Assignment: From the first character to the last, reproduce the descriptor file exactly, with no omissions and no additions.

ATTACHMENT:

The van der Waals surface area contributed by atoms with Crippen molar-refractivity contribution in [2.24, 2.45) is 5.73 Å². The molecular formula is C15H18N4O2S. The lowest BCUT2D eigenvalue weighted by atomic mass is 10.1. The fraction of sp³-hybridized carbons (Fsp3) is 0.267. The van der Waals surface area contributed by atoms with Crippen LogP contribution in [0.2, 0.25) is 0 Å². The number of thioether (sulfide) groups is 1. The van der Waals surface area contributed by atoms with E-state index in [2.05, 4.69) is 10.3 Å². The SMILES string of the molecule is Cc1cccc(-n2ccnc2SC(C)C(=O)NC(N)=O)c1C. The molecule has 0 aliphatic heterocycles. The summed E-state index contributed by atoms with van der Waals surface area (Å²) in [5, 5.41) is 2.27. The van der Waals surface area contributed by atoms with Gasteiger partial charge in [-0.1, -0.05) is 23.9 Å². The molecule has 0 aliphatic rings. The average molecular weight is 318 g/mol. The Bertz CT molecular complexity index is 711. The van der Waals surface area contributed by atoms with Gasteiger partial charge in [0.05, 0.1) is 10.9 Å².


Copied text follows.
The van der Waals surface area contributed by atoms with Crippen molar-refractivity contribution in [2.24, 2.45) is 5.73 Å². The molecular formula is C15H18N4O2S. The lowest BCUT2D eigenvalue weighted by atomic mass is 10.1. The fraction of sp³-hybridized carbons (Fsp3) is 0.267. The van der Waals surface area contributed by atoms with Crippen LogP contribution in [0.2, 0.25) is 0 Å². The number of thioether (sulfide) groups is 1. The van der Waals surface area contributed by atoms with E-state index in [2.05, 4.69) is 10.3 Å². The SMILES string of the molecule is Cc1cccc(-n2ccnc2SC(C)C(=O)NC(N)=O)c1C. The molecule has 0 aliphatic heterocycles. The summed E-state index contributed by atoms with van der Waals surface area (Å²) in [5, 5.41) is 2.27. The van der Waals surface area contributed by atoms with Gasteiger partial charge in [-0.1, -0.05) is 23.9 Å². The molecule has 0 aliphatic rings. The average molecular weight is 318 g/mol. The Bertz CT molecular complexity index is 711. The van der Waals surface area contributed by atoms with Gasteiger partial charge in [0.05, 0.1) is 10.9 Å².